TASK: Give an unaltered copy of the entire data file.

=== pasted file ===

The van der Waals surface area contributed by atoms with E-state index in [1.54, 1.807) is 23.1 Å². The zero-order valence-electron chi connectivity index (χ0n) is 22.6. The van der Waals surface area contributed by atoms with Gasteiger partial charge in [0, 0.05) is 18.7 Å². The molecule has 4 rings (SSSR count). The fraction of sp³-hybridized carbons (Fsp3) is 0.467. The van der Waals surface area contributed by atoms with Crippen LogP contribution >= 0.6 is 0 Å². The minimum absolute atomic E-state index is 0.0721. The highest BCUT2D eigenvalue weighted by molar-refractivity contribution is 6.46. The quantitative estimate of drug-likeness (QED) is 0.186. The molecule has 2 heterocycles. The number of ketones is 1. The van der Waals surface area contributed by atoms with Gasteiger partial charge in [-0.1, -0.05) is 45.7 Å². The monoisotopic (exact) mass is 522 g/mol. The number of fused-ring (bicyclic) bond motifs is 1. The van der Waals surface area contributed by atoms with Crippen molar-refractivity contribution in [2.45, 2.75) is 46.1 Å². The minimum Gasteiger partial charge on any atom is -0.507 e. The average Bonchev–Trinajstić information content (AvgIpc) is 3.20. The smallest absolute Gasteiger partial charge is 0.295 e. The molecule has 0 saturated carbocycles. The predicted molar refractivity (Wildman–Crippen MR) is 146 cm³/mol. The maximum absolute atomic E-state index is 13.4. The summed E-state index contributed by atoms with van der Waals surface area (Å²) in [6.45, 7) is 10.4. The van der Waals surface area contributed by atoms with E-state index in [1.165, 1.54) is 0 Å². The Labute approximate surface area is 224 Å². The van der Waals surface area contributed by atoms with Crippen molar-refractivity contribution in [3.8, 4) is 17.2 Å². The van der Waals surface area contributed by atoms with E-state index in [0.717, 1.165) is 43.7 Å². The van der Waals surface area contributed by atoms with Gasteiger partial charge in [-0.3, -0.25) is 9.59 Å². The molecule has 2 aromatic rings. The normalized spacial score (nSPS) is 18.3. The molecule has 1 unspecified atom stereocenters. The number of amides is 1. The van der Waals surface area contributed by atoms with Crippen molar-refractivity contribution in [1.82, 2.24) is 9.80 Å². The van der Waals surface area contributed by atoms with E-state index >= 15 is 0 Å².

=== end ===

The van der Waals surface area contributed by atoms with E-state index in [1.54, 1.807) is 23.1 Å². The zero-order valence-electron chi connectivity index (χ0n) is 22.6. The van der Waals surface area contributed by atoms with Gasteiger partial charge in [0, 0.05) is 18.7 Å². The molecule has 4 rings (SSSR count). The fraction of sp³-hybridized carbons (Fsp3) is 0.467. The van der Waals surface area contributed by atoms with Crippen LogP contribution >= 0.6 is 0 Å². The minimum absolute atomic E-state index is 0.0721. The highest BCUT2D eigenvalue weighted by molar-refractivity contribution is 6.46. The quantitative estimate of drug-likeness (QED) is 0.186. The molecule has 2 heterocycles. The number of ketones is 1. The van der Waals surface area contributed by atoms with Gasteiger partial charge in [-0.1, -0.05) is 45.7 Å². The monoisotopic (exact) mass is 522 g/mol. The number of fused-ring (bicyclic) bond motifs is 1. The van der Waals surface area contributed by atoms with Crippen molar-refractivity contribution in [2.45, 2.75) is 46.1 Å². The minimum Gasteiger partial charge on any atom is -0.507 e. The average Bonchev–Trinajstić information content (AvgIpc) is 3.20. The smallest absolute Gasteiger partial charge is 0.295 e. The molecule has 0 saturated carbocycles. The predicted molar refractivity (Wildman–Crippen MR) is 146 cm³/mol. The maximum absolute atomic E-state index is 13.4. The summed E-state index contributed by atoms with van der Waals surface area (Å²) in [6.45, 7) is 10.4. The van der Waals surface area contributed by atoms with E-state index in [1.165, 1.54) is 0 Å². The Labute approximate surface area is 224 Å². The van der Waals surface area contributed by atoms with Crippen molar-refractivity contribution in [3.8, 4) is 17.2 Å². The van der Waals surface area contributed by atoms with E-state index in [0.717, 1.165) is 43.7 Å². The van der Waals surface area contributed by atoms with Gasteiger partial charge in [-0.3, -0.25) is 9.59 Å². The molecule has 2 aromatic rings. The normalized spacial score (nSPS) is 18.3. The molecule has 1 unspecified atom stereocenters. The number of amides is 1. The van der Waals surface area contributed by atoms with Crippen molar-refractivity contribution in [1.82, 2.24) is 9.80 Å². The van der Waals surface area contributed by atoms with E-state index >= 15 is 0 Å².